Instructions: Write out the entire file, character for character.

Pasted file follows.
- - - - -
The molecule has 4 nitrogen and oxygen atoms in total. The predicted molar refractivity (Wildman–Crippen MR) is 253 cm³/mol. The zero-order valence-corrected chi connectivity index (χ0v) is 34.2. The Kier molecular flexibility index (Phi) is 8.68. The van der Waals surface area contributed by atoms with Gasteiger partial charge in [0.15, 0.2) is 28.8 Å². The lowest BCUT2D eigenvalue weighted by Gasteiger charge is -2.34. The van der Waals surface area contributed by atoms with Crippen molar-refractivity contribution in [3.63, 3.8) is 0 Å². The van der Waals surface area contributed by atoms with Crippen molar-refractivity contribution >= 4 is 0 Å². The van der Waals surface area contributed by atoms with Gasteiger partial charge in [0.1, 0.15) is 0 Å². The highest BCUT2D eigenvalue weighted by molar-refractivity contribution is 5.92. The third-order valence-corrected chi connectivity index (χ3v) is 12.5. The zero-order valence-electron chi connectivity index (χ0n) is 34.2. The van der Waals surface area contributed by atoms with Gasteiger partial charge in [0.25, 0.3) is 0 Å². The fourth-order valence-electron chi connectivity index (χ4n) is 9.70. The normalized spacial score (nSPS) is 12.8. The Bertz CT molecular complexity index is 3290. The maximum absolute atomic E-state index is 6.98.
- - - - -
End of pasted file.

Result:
The molecule has 4 nitrogen and oxygen atoms in total. The predicted molar refractivity (Wildman–Crippen MR) is 253 cm³/mol. The zero-order valence-corrected chi connectivity index (χ0v) is 34.2. The Kier molecular flexibility index (Phi) is 8.68. The van der Waals surface area contributed by atoms with Gasteiger partial charge in [0.15, 0.2) is 28.8 Å². The lowest BCUT2D eigenvalue weighted by Gasteiger charge is -2.34. The van der Waals surface area contributed by atoms with Crippen molar-refractivity contribution in [3.63, 3.8) is 0 Å². The van der Waals surface area contributed by atoms with Crippen molar-refractivity contribution >= 4 is 0 Å². The van der Waals surface area contributed by atoms with Gasteiger partial charge in [0.1, 0.15) is 0 Å². The highest BCUT2D eigenvalue weighted by molar-refractivity contribution is 5.92. The third-order valence-corrected chi connectivity index (χ3v) is 12.5. The zero-order valence-electron chi connectivity index (χ0n) is 34.2. The van der Waals surface area contributed by atoms with Gasteiger partial charge in [0.25, 0.3) is 0 Å². The fourth-order valence-electron chi connectivity index (χ4n) is 9.70. The normalized spacial score (nSPS) is 12.8. The Bertz CT molecular complexity index is 3290. The maximum absolute atomic E-state index is 6.98.